HUNTINGTON — Alex Mirabal’s kids were hoping for a snow day, a couple of them in fact. The catch is they were already out of school, so that wasn’t the reason.
Alejandro and Nicolas, along with Mom Berta, were visiting from Miami, spending the weekend in Huntington. Palm trees and 80 degree temperatures greet you every day in South Florida. They wanted to feel the cold, and see some snow.
Good thing for the family that Alex Mirabal’s visits have been a pretty good harbinger that bad weather is in the offing.
“Doc’s a helluva recruiter and so is Coach (Bill) Legg,” Mirabal said, “and they’re telling me the weather up here’s not that bad. When my wife and I got here for the interview, they had to divert our plane to Lexington (Ky.), they’d gotten the most snow they’ve had all year.
“When I officially took the job, when I came back up here it started snowing again. Everybody on the staff said, ‘We’re going to stop bringing you up here because it’s snowing again.’ But it’s good, it’s an adventure for our family.”
Mirabal’s journey to Huntington is the first time in his life he’s lived away from the Miami area. He grew up there, and coached 16 years of high school football in Dade County before becoming an assistant at Florida International University.
When Mario Cristobal was let go as FIU head coach after the 2012 season, it was time for Mirabal to reassess where his career was going.
He had a couple of connections with Marshall. He’d built a friendship with Legg, the Marshall offensive coordinator who was an assistant at FIU with Mirabal. Plus, the Marshall name resonates in south Florida in recruiting season.
“Coach Seider (Marshall assistant JaJuan Seider) and I used to chase each other down in south Florida,” Mirabal said. “He’d be in a school and I’d be right behind him in a school. The state of Florida is part of the state of Marshall in terms of recruiting. Doc Holliday really is a recruiting legend down there.”
So when the opportunity to join the Marshall staff came along, Mirabal and his family bought some warmer clothes and headed north to Huntington. Something they immediately noticed on their visit, there were things Huntington offered that Miami doesn’t.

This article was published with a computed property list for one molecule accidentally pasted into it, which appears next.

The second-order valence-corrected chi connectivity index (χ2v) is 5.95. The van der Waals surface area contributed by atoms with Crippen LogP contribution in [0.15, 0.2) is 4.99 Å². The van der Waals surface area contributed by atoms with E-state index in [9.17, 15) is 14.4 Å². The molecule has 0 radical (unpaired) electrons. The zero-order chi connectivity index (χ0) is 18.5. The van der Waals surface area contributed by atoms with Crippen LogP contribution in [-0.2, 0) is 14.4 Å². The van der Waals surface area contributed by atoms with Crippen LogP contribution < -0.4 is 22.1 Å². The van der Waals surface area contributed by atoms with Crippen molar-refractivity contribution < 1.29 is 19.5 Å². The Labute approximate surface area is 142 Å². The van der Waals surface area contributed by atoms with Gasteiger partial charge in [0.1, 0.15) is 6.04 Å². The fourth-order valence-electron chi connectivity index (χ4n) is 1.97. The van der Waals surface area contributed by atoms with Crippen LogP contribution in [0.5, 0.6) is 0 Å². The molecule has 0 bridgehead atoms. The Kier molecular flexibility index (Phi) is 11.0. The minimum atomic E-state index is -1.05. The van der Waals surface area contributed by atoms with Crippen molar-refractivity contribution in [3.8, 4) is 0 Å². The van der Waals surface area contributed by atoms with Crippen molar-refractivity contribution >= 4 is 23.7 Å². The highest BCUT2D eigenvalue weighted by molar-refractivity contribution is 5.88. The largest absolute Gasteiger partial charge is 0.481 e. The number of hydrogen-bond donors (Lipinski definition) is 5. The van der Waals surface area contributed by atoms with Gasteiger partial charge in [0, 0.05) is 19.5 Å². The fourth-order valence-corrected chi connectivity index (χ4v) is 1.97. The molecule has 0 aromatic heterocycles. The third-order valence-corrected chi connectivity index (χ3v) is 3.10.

Just like the weather, the town’s passion for the program, was a welcome change of pace.
“It’s incredible,” Mirabal said. “You go to any local restaurant and the stores — they’re all ‘Marshall-ed’ out.”
(He may have invented a new verb in Huntington.)
“The fire hydrants are green and white. There are so many other things to do and distractions in Florida. You can tell there’s a very high care factor here for Marshall and its football program. To me that’s awesome.”
The offense coming back for the Herd certainly got Mirabal’s attention. He’s aware of Marshall’s jaw-dropping offensive numbers from last season. As the new line coach, he knows the skill returning on that side of the ball. He’s excited about what this year can bring. He noted that that in a recent conversation with his former coach at FIU.
“I told Coach Cristobal the two biggest differences I noticed (between FIU and Marshall) is the wide receivers and running backs do a tremendous job of making people miss, and No. 2, the ridiculous accuracy of Rakeem Cato at quarterback. We’re gonna work our tails off to keep him clean.”
There’s a side benefit to Mirabal coaching in Conference USA at Marshall. The Herd will take two trips to South Florida this year, visiting Florida Atlantic (Boca Raton) and Florida International (Miami). That’s good for him and Marshall’s large contingent of Floridians, who get to fly south for a couple of weekends.
“These kids get to back home and play in front of family and friends,” Mirabal said. “We’ll be taking Marshall University down to these areas for both these weekends. Hopefully, Herd Nation follows us down there and that way the kids can see what a backing and following that this university has and that will help in recruiting tremendously.
“They’ll play on Friday night and jump on over and watch us play right in their own backyard.”
That’s Mirabal showing his sunny outlook, regardless of his zip code.
Herd Insider columnist Keith Morehouse, the 2012 West Virginia Sportscaster of the Year, has covered Marshall athletics for years as the veteran sports director at WSAZ Newschannel 3.